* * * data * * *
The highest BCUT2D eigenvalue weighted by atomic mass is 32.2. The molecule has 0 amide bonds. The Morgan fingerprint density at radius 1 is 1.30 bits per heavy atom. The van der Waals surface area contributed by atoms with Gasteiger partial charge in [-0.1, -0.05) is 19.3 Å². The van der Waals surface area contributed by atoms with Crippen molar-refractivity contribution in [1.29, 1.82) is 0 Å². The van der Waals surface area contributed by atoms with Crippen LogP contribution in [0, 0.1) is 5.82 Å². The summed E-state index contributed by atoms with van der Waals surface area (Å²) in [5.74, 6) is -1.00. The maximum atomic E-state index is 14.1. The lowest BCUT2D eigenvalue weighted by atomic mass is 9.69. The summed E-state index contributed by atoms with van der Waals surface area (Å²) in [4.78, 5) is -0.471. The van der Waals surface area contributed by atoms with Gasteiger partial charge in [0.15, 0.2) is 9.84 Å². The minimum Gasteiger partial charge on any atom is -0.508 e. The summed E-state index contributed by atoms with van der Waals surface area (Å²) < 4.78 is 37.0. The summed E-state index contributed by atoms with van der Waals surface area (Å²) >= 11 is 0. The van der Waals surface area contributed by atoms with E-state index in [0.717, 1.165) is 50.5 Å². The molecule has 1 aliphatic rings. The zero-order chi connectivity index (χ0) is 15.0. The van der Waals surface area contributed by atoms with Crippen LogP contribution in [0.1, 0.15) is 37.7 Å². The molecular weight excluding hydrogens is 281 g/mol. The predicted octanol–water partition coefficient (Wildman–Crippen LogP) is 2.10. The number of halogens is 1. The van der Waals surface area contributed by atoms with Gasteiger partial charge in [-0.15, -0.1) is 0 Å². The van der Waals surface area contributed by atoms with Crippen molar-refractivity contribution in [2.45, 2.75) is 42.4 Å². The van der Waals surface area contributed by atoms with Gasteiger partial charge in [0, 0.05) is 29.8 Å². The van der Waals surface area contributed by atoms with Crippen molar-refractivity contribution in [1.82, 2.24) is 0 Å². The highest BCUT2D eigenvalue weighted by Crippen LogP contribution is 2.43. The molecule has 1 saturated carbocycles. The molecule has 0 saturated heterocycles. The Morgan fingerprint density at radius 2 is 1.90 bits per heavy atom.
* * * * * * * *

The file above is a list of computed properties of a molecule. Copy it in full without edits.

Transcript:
The highest BCUT2D eigenvalue weighted by atomic mass is 32.2. The molecule has 0 amide bonds. The Morgan fingerprint density at radius 1 is 1.30 bits per heavy atom. The van der Waals surface area contributed by atoms with Gasteiger partial charge in [-0.1, -0.05) is 19.3 Å². The van der Waals surface area contributed by atoms with Crippen molar-refractivity contribution in [1.29, 1.82) is 0 Å². The van der Waals surface area contributed by atoms with Crippen LogP contribution in [0, 0.1) is 5.82 Å². The summed E-state index contributed by atoms with van der Waals surface area (Å²) in [5.74, 6) is -1.00. The maximum atomic E-state index is 14.1. The lowest BCUT2D eigenvalue weighted by atomic mass is 9.69. The summed E-state index contributed by atoms with van der Waals surface area (Å²) in [4.78, 5) is -0.471. The van der Waals surface area contributed by atoms with Gasteiger partial charge in [0.15, 0.2) is 9.84 Å². The minimum Gasteiger partial charge on any atom is -0.508 e. The summed E-state index contributed by atoms with van der Waals surface area (Å²) < 4.78 is 37.0. The summed E-state index contributed by atoms with van der Waals surface area (Å²) >= 11 is 0. The van der Waals surface area contributed by atoms with E-state index in [0.717, 1.165) is 50.5 Å². The molecule has 1 aliphatic rings. The zero-order chi connectivity index (χ0) is 15.0. The van der Waals surface area contributed by atoms with Crippen LogP contribution in [0.1, 0.15) is 37.7 Å². The molecular weight excluding hydrogens is 281 g/mol. The predicted octanol–water partition coefficient (Wildman–Crippen LogP) is 2.10. The number of halogens is 1. The van der Waals surface area contributed by atoms with Gasteiger partial charge in [-0.15, -0.1) is 0 Å². The van der Waals surface area contributed by atoms with Crippen molar-refractivity contribution in [2.45, 2.75) is 42.4 Å². The van der Waals surface area contributed by atoms with Gasteiger partial charge in [0, 0.05) is 29.8 Å². The van der Waals surface area contributed by atoms with Crippen molar-refractivity contribution in [1.82, 2.24) is 0 Å². The highest BCUT2D eigenvalue weighted by Crippen LogP contribution is 2.43. The molecule has 1 saturated carbocycles. The molecule has 0 saturated heterocycles. The Morgan fingerprint density at radius 2 is 1.90 bits per heavy atom.